Amid the toughest downturn the nickel town has ever seen, Kambalda residents say it is only a matter of time before the tide turns.
With an unprecedented slump in the nickel price leading to more than 100 job losses over the past 18 months, and the future of much of its infrastructure called into question, the mining town in Western Australia has faced a recent crisis of confidence.
But as the community looks at ways to celebrate the 50th anniversary of the area’s first nickel mines, locals say the town has plenty of life left in it.
And with the nickel industry starting to show some long-term optimism amid the gloom, they say the turnaround they have been hoping for is not too far away.
While mining has always been a fixture of the landscape, modern Kambalda had its genesis in a chance discovery by two prospectors in 1954.
Explorers had largely ignored the area since the expiry of the Red Hill goldfield in the early 20th century, but prospectors John Morgan and George Cowcill dug up a rock bearing what they thought was uranium.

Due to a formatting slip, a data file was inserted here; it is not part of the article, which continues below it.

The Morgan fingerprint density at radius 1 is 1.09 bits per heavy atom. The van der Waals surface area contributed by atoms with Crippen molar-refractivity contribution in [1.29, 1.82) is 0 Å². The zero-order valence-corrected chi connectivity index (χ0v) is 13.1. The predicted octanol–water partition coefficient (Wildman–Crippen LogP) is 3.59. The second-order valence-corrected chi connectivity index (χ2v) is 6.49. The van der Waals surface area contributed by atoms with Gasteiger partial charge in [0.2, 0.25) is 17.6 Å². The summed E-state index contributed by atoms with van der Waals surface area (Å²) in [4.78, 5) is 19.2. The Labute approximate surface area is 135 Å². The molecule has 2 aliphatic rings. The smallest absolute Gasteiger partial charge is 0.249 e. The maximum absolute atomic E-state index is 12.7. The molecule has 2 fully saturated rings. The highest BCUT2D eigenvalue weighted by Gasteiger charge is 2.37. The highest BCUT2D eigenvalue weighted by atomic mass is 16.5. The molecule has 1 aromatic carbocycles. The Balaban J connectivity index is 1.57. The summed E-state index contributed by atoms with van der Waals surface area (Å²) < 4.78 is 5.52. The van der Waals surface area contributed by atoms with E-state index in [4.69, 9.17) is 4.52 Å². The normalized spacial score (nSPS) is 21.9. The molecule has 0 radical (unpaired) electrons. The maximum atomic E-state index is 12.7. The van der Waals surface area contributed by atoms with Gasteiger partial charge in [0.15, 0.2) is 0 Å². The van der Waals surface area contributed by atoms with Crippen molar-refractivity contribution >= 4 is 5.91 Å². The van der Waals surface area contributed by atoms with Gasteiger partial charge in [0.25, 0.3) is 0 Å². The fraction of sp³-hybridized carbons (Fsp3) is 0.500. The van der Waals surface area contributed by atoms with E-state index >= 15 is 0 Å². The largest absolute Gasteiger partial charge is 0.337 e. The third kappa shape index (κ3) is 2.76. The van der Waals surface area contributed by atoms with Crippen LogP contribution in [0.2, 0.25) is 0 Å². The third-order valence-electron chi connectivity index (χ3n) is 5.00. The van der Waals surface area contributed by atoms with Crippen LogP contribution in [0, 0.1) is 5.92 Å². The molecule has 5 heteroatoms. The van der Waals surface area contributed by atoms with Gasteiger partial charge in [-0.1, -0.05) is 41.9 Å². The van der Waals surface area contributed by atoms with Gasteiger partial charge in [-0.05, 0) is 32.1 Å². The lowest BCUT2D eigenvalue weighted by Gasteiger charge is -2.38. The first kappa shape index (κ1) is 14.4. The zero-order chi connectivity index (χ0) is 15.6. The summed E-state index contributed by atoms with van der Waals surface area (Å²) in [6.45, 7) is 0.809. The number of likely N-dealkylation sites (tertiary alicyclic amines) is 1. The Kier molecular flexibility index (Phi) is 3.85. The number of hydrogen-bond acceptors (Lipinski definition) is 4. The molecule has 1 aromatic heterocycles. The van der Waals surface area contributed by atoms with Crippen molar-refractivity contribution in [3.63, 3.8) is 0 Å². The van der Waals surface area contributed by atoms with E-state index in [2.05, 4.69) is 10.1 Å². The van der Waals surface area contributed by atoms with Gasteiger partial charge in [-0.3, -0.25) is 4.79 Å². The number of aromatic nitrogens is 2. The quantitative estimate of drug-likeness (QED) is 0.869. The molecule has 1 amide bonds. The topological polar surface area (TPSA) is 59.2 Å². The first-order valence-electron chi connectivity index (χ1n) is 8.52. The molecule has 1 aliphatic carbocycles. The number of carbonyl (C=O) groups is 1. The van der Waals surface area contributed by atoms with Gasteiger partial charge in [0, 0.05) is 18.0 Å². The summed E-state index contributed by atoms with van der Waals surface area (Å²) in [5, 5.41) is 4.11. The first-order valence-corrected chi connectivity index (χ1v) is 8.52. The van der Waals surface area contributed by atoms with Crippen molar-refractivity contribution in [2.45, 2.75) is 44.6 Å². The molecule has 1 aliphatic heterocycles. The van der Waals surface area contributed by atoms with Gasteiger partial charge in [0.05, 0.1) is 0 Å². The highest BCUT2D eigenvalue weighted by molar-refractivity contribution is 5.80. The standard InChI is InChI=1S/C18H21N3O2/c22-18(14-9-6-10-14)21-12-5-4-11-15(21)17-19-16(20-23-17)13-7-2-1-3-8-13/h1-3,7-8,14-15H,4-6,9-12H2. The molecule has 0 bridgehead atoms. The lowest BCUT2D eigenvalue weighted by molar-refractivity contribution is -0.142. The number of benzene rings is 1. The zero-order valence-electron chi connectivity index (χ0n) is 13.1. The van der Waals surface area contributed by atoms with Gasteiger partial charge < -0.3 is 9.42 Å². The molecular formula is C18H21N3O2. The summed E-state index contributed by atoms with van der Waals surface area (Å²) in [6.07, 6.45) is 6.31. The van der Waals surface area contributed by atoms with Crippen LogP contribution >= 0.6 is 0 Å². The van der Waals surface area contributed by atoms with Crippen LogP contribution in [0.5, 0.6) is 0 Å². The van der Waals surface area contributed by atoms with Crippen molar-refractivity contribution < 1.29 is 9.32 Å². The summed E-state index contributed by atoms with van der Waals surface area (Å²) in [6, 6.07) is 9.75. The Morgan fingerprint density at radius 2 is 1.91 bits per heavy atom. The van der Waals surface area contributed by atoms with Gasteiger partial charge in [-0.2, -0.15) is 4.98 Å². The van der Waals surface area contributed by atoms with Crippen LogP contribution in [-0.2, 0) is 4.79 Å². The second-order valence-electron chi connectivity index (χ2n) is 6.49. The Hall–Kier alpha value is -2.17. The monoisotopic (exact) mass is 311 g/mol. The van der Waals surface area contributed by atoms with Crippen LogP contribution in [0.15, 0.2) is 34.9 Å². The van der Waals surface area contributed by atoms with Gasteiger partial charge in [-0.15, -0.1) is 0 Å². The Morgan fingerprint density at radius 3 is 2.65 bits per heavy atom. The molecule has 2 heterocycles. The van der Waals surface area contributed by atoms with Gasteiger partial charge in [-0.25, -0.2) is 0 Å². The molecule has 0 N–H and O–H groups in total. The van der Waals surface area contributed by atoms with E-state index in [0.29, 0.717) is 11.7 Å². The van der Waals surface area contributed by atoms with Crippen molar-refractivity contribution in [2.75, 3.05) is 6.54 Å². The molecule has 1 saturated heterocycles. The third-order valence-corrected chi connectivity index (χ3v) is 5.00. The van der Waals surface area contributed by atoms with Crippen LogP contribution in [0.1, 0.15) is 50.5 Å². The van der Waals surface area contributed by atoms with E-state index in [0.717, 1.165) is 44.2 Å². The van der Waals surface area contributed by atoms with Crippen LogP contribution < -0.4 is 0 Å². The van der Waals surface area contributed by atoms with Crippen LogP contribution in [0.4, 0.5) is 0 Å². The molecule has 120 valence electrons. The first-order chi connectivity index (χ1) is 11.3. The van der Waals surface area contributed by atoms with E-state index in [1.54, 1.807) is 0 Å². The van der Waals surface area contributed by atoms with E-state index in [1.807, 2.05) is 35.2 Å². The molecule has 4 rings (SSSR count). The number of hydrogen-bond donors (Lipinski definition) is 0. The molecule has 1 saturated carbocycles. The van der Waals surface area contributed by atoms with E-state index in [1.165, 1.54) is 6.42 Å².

A geologist at the Western Australian School of Mines examined the rock and found it to be carrying a large amount of nickel.
However, it was not until 1966 that the Western Mining Corporation (WMC) began exploring around the region amid the 1960s nickel boom.
The day WMC sank its first drillhole at KD-1 on January 3, 1966 is now considered the effective birthdate of the modern nickel town, with the 50th anniversary set to be celebrated next year.
Mechanic Norm Karafilis has lived in the town for 40 of those years, and says locals have learned to weather the peaks and troughs of the market.
“We know the nickel price will eventually come back up, the current stockpiles will be depleted, and a lot of the activity that’s now mothballed will resume,” he said.
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